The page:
In 5557/1796, the first edition of the Tanya was printed.
5535/1774, Harav Feivish of Kremenitz, zt”l, mechaber of Mishnas Chachamim
5653/1892, Harav Baruch Hager, zt”l, the Imrei Baruch of Vizhnitz
5681/1920, Harav Prag’i Alush of Djerba, zt”l, mechaber of Ohev Mishpat
5741/1980, Harav Yitzchak Hutner, Zt”l, Rosh Yeshivas Rabbeinu Chaim Berlin, Mechaber of Pachad Yitzchak
Harav Yitzchak Hutner was born in Adar 5666/1906, in Warsaw, to Rav Chaim Yoel.
A child prodigy, he was taught by private tutors until age 15, when he was enrolled in the Slabodka Yeshivah, headed by Harav Nosson Tzvi Finkel, zt”l, the Alter of Slabodka.
In 5685/1925, Rav Hutner was sent to help start a branch of the Slabodka Yeshivah in Chevron. He learned there until 5689/1929, narrowly escaping the Chevron massacre because he had gone away for that Shabbos.
In 5693/1933, Rav Hutner married Masha Lipschitz in Warsaw, Poland.
A year later he acquired the manuscript of Rabbeinu Hillel’s commentary on Toras Kohanim from Vienna and, with the encouragement of Harav Isser Zalman Meltzer, zt”l, wrote Kovetz He’aros, an elaborate commentary on Rabbeinu Hillel.
In 5695/1935 Rav Hutner immigrated to the United States, settling in Brooklyn. Initially he did not seek a formal position; however, he soon joined the faculty of Yeshivas Rabbi Jacob Joseph (RJJ), and was later appointed first a teacher and then principal of the newly established high school division of Yeshivas Rabbeinu Chaim Berlin, known as Mesivta Yeshivah Rabbeinu Chaim Berlin.
In 1939-1940 Rav Hutner established the post-high school beis medrash division of the yeshivah, becoming the Rosh Yeshivah.
Under Rav Hutner’s leadership, Yeshivas Rabbeinu Chaim Berlin grew from relative obscurity to prominence, and with it grew his reputation in the world of Torah scholarship.
There exist seven volumes of his maamarim on the Yamim Tovim, entitled Pachad Yitzchak. Their style is highly original, combining logic and passion with poetic prose. In addition, there is another volume of letters and writings. One of his students published two volumes of his notes on other talks, entitled Reshimos Lev.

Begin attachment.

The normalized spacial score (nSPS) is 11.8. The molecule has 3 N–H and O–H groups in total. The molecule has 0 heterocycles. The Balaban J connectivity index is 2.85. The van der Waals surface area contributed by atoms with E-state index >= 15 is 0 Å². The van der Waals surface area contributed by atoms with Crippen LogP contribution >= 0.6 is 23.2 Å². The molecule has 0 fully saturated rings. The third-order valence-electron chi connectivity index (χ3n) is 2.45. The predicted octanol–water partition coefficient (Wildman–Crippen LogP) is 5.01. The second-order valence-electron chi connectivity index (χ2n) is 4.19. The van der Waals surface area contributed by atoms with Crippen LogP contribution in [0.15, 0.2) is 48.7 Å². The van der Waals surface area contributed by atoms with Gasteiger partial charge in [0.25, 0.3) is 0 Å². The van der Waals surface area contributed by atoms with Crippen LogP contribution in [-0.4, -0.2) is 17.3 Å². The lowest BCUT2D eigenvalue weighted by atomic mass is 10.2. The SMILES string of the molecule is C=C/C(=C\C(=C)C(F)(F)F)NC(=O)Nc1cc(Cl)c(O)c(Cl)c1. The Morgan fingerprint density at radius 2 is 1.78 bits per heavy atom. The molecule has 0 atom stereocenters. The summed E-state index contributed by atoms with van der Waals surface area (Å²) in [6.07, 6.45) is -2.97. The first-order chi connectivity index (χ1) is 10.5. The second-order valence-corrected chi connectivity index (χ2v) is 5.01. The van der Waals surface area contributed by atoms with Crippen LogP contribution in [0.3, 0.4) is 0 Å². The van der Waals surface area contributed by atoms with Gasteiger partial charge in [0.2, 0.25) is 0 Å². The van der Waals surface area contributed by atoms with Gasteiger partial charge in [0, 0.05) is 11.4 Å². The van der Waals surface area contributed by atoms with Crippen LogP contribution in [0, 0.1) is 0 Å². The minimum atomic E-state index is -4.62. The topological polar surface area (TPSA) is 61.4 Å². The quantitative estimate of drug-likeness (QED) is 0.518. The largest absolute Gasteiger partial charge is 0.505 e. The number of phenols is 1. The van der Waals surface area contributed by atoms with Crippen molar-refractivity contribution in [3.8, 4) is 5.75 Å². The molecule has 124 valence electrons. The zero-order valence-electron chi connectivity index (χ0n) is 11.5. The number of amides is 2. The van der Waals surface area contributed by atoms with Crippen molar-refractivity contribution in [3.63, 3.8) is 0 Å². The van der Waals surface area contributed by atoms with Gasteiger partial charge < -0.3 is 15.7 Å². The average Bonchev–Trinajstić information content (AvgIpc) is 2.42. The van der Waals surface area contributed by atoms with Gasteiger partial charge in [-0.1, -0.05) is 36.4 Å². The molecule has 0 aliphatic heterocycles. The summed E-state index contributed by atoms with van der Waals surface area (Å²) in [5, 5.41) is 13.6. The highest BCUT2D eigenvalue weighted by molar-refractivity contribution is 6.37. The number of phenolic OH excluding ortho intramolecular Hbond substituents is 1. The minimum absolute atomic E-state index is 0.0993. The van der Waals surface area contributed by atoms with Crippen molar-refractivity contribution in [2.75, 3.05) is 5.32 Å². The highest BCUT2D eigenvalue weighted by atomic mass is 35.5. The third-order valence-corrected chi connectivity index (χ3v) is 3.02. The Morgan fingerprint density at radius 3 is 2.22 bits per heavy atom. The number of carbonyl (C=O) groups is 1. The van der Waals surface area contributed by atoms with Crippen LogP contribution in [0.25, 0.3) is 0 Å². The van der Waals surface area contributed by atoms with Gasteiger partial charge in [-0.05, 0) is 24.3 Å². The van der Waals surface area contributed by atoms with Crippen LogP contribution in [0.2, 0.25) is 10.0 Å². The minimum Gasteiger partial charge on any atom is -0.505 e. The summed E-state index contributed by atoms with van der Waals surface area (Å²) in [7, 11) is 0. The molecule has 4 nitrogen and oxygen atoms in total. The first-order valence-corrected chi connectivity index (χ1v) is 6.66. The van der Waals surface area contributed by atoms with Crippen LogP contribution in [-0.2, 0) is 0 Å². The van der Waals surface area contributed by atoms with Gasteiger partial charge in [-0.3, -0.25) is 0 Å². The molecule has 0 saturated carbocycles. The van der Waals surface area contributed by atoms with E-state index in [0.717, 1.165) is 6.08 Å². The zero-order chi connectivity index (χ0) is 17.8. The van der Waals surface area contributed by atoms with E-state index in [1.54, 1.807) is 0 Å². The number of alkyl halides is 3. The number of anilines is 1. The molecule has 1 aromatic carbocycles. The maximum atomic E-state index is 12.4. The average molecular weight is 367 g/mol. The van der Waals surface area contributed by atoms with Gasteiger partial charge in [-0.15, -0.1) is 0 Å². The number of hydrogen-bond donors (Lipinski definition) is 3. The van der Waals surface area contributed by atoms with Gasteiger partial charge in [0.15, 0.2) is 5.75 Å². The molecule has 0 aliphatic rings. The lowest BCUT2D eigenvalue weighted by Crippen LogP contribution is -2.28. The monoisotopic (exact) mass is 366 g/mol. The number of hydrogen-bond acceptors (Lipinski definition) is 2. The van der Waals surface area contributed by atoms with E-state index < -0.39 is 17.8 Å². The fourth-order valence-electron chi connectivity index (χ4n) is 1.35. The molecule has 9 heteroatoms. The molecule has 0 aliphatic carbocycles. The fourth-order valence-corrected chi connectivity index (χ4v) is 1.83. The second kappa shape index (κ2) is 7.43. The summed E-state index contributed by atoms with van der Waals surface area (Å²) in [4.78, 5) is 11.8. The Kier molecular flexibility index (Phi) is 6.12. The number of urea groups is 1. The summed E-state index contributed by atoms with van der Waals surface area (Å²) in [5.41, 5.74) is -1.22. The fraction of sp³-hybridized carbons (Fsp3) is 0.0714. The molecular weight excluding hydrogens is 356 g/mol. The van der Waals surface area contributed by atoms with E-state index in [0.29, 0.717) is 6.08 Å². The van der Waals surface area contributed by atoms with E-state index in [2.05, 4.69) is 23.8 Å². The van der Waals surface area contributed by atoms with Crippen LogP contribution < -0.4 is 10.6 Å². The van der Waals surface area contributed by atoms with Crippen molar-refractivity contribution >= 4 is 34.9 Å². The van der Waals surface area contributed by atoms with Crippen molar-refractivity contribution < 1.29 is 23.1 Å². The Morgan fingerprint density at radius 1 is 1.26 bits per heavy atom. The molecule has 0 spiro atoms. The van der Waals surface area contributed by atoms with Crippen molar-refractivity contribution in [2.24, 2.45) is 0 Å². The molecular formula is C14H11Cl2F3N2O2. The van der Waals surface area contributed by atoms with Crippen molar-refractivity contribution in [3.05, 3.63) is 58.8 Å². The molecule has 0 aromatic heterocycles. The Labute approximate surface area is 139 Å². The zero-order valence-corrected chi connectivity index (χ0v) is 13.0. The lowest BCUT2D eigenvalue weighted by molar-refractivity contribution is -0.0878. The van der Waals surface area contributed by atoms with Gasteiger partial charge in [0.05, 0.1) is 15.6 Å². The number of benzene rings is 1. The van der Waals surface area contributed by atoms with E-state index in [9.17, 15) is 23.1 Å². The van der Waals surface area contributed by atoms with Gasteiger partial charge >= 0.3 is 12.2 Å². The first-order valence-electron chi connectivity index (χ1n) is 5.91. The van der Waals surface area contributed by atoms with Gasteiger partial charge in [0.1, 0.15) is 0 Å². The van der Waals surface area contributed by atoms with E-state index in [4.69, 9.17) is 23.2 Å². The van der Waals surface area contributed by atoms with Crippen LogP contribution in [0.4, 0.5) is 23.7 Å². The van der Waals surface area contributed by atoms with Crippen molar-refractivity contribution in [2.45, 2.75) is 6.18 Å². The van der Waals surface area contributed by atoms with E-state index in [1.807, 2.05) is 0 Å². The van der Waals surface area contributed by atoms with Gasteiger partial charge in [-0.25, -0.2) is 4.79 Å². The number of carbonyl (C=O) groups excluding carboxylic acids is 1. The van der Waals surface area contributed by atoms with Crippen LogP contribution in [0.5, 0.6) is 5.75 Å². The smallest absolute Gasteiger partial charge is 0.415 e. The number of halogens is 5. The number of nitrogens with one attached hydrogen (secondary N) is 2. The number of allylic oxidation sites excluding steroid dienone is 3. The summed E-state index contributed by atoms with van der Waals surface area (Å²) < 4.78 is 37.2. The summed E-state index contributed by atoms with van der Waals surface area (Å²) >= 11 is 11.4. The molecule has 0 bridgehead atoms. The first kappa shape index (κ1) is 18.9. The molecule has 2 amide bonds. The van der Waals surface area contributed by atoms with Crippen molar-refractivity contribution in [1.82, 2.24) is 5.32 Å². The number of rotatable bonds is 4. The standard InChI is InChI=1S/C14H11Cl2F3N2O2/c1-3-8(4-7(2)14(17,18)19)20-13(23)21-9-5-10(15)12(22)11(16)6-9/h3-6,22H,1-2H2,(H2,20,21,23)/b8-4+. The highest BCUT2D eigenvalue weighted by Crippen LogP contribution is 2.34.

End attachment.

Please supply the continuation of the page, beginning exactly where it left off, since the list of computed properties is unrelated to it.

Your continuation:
In 5739/1979, Yeshivas Pachad Yitzchak, named for his magnum opus, opened in Har Nof, Yerushalayim, where Rav Hutner settled. A kollel called Ohr Eliyahu was also established on the premises.
During his last few years in Eretz Yisrael, Rav Hutner served as Nasi of Machon Yerushalayim, and he was among the editors of the Otzar Meforshei HaTalmud.
In Cheshvan 5741/1980, Rav Hutner was partially paralyzed by a stroke; he was niftar a few weeks later, on 20 Kislev, at the age of 84. His kever is located on Har Hazeisim in chelkas hanevi’im.
Zecher tzaddik livrachah.
In 1787, New Jersey became the third state to ratify the U.S. Constitution.
In 1865, the 13th Amendment to the Constitution, abolishing slavery, was declared in effect.
In 1940, Adolf Hitler signed a secret directive ordering preparations for a Nazi invasion of the Soviet Union. (Operation Barbarossa was launched in June 1941.)
In 1944, in a pair of rulings, the U.S. Supreme Court upheld the wartime relocation of Japanese-Americans, but also said undeniably loyal Americans of Japanese ancestry could not be detained.
In 1956, Japan was admitted to the United Nations.
In 2000, The Electoral College cast its ballots, with President-elect Bush receiving the expected 271; Al Gore, however, received 266, one fewer than expected, because of a District of Columbia Democrat who left her ballot blank to protest the district’s lack of representation in Congress.